Tuesday, 7 February 2017

Is Organic Food for the "Privileged"?

In the West, eating organic food is often portrayed as a "hipster" diet trend, with people who prefer to avoid harmful chemicals frequently mocked for being presumably wealthy, white and owning a certain variety of bicycle. But is this really true? Is everyone advocating for natural, organic food really a pale, androgynous Mac lover?

It turns out that developing countries, like India, are too developing in ways true to their health and heritage. Recently, social media was all over the news of Sikkim, a small state in the northeast of India, becoming the country's first all-organic state. Over 75,000 hectares of farmland are now free of pesticides and other chemicals, allowing the environment and people to become healthier. Their achievement is a reminder for others in India of the traditional practices and foods that they previously abandoned in favour of a Westernised, corporate idea of "progress", especially as the state managed to reach this goal in less than a decade. However, as Sikkim is a hilly state, chemical agriculture was never as prevalent as in flat states. But it isn't just about abandoning artificial chemicals. Organic farming also features practices like crop rotation, which helps to prevent nutrient depletion and pests from getting comfortable.

Tea garden, Sikkim. Source: Abhijit Kar Gupta
Of course, adoption and re-adoption of organic practices is not limited to Sikkim state. In Assam, another small state of India, a brother and sister have been converting their family tea estate to organic agriculture. While the sister, Avantika, initially ran into opposition when she first suggested they go organic, her detractors now admit that organic tea tastes better. Also unlike many other tea estates, many young men and women (like Simi and Deepa, featured in the article) are employed in management roles, as skill is valued by the siblings more than age or the old patriarchy. And across India, thousands of farmers are taking on traditional farming practices and Indian crop varieties that actually increase yields, with some diversifying their land to the extent that they now grow dozens of varieties of legumes, mangoes etc. alone. Of course, some factors, particularly land rights, are essential for the adoption of traditional, organic agriculture. As people who do not own land can have their assets and livelihoods taken away from them at any time, short-term compromises for long-term benefits are out of the question. Pesticides, chemical fertilisers and monoculture (planting only one crop) maximise yields *right now*, but are not sustainable or healthy over many years. Planting trees to reduce erosion and water loss? Fruit takes years to grow.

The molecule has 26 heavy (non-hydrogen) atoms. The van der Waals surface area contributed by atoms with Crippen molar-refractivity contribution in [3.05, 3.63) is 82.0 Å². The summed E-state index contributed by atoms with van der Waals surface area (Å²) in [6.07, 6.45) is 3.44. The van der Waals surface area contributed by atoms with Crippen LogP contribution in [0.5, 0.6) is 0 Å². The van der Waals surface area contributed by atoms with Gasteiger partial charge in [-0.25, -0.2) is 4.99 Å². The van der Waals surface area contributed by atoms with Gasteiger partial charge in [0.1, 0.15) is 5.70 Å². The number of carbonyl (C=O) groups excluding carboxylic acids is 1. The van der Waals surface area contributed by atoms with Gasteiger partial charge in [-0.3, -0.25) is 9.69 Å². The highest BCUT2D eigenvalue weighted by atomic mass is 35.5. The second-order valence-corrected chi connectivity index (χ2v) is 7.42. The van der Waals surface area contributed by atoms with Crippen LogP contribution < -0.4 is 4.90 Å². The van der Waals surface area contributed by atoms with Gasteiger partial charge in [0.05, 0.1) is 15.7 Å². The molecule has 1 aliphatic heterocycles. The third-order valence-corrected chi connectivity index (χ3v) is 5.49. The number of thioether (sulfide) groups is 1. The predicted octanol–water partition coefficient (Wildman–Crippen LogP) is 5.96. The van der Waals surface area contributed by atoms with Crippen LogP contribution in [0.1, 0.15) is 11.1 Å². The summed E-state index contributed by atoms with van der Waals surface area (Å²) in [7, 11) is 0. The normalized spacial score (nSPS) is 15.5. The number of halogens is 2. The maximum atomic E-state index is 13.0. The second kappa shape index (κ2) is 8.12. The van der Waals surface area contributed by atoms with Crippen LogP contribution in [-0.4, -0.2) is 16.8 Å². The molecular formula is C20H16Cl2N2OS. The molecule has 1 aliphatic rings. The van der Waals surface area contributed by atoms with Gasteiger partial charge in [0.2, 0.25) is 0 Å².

So you don't have to be "spoilt" or "white" to prefer organic food, but is it worthwhile? If you want to see a world without cancer, looks like it is. Multiple studies have found that pesticide exposure can increase the risk of childhood leukaemia, sometimes to double or triple the risk without them. This takes into account household or occupational (of the parents) exposure; we are currently all exposed to pesticides to some extent. As for brain cancer, it isn't much better for pesticide users. Children of parents who use or work with pesticides and insecticides have often shown a higher risk of brain cancer, sometimes up to three times greater. A small study on 45 children found a five times greater risk with home use of some insecticides (this was only preliminary research, but still serves as a warning). Regardless of where you come from - your culture, your ethnicity, how wealthy your family was when you were born - all of us deserve better than a world of suffering and death, where modern medicine is relied on to clean up the mess of modern agriculture. Why not prevent the mess in the first place?

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